Molecular gastronomist Heston Blumenthal has been accused of underpaying chefs by as much as AUS$30,000 each per year due to hundreds of hours of overtime going unpaid at his restaurant in Melbourne, it’s been claimed.
The accusations came to light following an investigation by The Age and Sydney Morning Herald which revealed Blumenthal’s restaurant empire to be one run through a series of offshore tax havens, and also substantially underpaying staff at his Dinner by Heston in Melbourne.
The Hospo Voice union based its estimates on the assumption that chefs were working on average about 20 hours per week unpaid, based on a standard 40-hour working week.
Many chefs say that some weeks they were in fact working up to 40 hours unpaid at the restaurant, with some saying they regularly worked 70 hours per week, and over the busy summer period around 80 to 90 hours.
As reported by the Sydney Morning Herald, according to estimates, two chefs working at the restaurant were thought to have been underpaid $20,000 to $25,000 a year, while another received $30,000 a year less than was worked.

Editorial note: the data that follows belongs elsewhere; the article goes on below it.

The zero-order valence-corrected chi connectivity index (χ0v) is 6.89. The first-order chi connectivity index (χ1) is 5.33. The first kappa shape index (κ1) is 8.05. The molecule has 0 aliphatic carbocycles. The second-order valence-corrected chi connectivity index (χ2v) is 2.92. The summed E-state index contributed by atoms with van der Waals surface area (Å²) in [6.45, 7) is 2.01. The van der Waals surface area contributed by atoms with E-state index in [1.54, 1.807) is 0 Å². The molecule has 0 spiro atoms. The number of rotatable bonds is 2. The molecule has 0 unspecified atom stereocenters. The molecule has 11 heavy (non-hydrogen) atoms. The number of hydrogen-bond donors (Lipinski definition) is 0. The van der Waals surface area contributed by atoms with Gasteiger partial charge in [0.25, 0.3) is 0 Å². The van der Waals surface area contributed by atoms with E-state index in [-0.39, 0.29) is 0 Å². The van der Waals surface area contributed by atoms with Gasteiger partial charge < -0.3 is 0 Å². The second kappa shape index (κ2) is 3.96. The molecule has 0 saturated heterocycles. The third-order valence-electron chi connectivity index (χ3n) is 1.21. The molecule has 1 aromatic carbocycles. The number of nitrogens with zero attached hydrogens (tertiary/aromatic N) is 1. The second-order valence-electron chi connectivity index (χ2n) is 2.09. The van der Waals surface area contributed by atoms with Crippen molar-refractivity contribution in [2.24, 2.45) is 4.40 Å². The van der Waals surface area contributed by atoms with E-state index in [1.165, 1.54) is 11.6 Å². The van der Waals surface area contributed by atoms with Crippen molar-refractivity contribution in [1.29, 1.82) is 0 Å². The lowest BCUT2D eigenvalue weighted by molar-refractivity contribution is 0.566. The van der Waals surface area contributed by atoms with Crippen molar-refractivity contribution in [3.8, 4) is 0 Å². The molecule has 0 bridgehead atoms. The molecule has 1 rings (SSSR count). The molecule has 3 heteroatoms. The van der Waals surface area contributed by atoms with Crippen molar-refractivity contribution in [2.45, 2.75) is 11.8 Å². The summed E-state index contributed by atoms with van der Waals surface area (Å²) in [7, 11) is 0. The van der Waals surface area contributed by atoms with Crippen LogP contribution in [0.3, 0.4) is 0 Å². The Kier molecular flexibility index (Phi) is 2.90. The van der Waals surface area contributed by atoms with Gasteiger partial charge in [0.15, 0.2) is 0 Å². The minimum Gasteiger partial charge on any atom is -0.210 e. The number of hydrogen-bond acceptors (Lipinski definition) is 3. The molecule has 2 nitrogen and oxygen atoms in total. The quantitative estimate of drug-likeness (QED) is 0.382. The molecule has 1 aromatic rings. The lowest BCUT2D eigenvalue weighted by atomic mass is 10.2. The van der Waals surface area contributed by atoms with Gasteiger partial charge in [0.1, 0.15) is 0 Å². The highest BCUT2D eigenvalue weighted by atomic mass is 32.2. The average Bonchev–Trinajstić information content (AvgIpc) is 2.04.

Overall, the investigation claims that Dinner by Heston could be underpaying its permanent chefs up to $1 million a year.
Australia’s Fair Work Ombudsman is now looking into the issue and has called on workers with concerns to contact it with their stories.
”The Fair Work Ombudsman is conducting enquiries into this matter and it is not appropriate to comment further,” a spokeswoman said.
A culture of working overtime for little reward is not uncommon in the hospitality industry, with United Voice Victorian secretary Jess Walsh calling the ”scam” of excessive unpaid overtime an ”open secret” in the top end of the industry.
”We are calling on the Ombudsman to send the strongest possible message that the use of salaried arrangements to steal the wages of hospitality staff will not be tolerated,” she said.
A spokesperson for Heston said in a statement that the company “[does] not believe there are any staff issues to address” but that it’s undergoing a full external audit “in the interests of complete transparency.”
They also stressed that these allegations relate only to Dinner’s Melbourne location, and that its employees in London do not work unpaid overtime.
Blumenthal’s international restaurant business also uses tax havens, including at its world famous The Fat Duck in Bray, UK. The businesses are routed through the Caribbean island of Nevis, where non-resident companies pay zero tax on their worldwide earnings.